Pfizer Canada Inc. said using handheld computers instead of notebooks when sales reps visit physicians’ visits will slash by 30 minutes a day the time needed to enter data collected from meetings.

Pharmaceutical sales reps

at the Kirkland, Que.-based drug maker spend an estimated 10 hours to 15 hours per week meeting physicians to receive feedback and place new orders.

Although all sales reps have laptops, only 20 per cent bring them to physician sales visits, resulting in representatives having no immediate access to previous meeting notes and prescription orders, Pfizer Canada said.

So Pfizer Canada gave 1,000 sales reps Toshiba e800 Pocket PCs with Microsoft Pocket PC Office and customized software, which it explained offers a 4.0-inch screen, significant digital storage capacity and NAND flash memory that retains data intact if the battery dies.

A pilot project in the spring preceded the initiative, which rolled out in June.

Claude Baril, senior project manager of business technology whose responsibility is sales systems, said sales reps sometimes leave laptops in their cars while on the road but are not forced to take them into the actual doctor’s office.

“”There’s a lot of items they have to bring already with all the visual aids they use — the very fancy, glossy books that they use to detail the physicians. They also have reprints that they leave behind — medical studies, et cetera — and then the samples.

“”So if you count all that, it makes it difficult to carry at the first point,”” he said. “”Then there’s also problems of theft. There are areas in the country which are more prevalent for theft, unfortunately. So if the laptop is very visible, very present, representatives are well-dressed, they have nice cars, it’s just an invitation to take away the equipment.””

Baril said the other reason reps prefer to leave behind their notebook computers is because “”it doesn’t send the right message”” to clinic patients who may resent healthy Pfizer Canada staff seeing the doctor before them.

The main benefit of adopting the handheld computers was being better prepared for sales visits, said Baril. He added Pfizer Canada is surveying field reps about their experiences, particularly time savings, and will have the results in November. Sales reps say they are now able to view information, such as doctor profiles or call notes from colleagues’ or their own previous visits, he said.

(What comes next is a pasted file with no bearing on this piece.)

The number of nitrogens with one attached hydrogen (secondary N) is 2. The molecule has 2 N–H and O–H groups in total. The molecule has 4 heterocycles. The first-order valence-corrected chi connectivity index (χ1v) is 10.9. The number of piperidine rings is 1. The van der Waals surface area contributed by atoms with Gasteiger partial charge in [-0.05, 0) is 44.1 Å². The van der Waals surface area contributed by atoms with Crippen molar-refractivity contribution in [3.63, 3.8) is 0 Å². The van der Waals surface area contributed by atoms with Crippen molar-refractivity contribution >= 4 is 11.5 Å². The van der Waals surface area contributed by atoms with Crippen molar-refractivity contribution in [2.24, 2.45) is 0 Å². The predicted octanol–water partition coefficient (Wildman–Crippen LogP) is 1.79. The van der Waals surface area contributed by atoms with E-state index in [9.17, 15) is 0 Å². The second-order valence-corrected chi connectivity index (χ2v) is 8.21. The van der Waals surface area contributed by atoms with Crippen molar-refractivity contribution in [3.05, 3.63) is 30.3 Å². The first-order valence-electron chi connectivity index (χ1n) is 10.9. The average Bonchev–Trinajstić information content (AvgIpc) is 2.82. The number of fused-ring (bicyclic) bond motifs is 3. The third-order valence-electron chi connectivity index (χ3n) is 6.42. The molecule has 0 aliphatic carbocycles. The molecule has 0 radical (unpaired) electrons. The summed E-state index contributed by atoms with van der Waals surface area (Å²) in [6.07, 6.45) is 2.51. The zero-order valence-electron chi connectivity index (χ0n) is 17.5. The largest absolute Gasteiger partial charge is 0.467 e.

As Pfizer Canada implemented the technology, it found the most significant problem, still unresolved today, is “”getting used to the writing”” because reps weren’t using a keyboard, Baril said.

“”And this is where it’s really sad because entering call notes, which is important and we thought was going to be a huge benefit. It’s still not 100 per cent of where we want it to be because of that.””

Another issue was that some sales reps were too harsh with the handheld, tapping too hard on the keys and breaking the screen, he added. “”These things are robots, but it’s not a tank. There is a level of care that they have to learn.””

Although some Pfizer Canada’s affiliates in Europe attach a keyboard to the unit, Baril said the company is still waiting to see how dramatically this method helps reps.

The drug firm is the main corporate handheld client of Toshiba of Canada Ltd. Jason Laxamana, the Markham, Ont.-based technology provider’s product manager, said the firm is also doing Pocket PC trials with security guards at Pearson International Airport in Toronto, as well as a few medical organizations.

Toshiba Canada, which introduced its first handheld model more than two years ago, said it has experienced “”good success”” with large corporate clients like Pfizer Canada. Yet the handhelds have proved more popular with individuals buying the products at retailers such as CompuSmart and London Drugs, he explained.

Laxamana has noticed companies’ increasing interest in Pocket PCs in tandem with rising corporate spending over the last year. “”There’s definitely a demand for a smaller device outside of a notebook that can host information that’s easily accessible.””

He said according to IDC Canada figures, the main players in this space are HP, Dell and Toshiba. The IT consultancy said this year HP boasted a market share of 50 per cent, Toshiba had 22 per cent, Dell came in at under 20 per cent and a mix of companies like Casio and ViewSonic claimed the rest.

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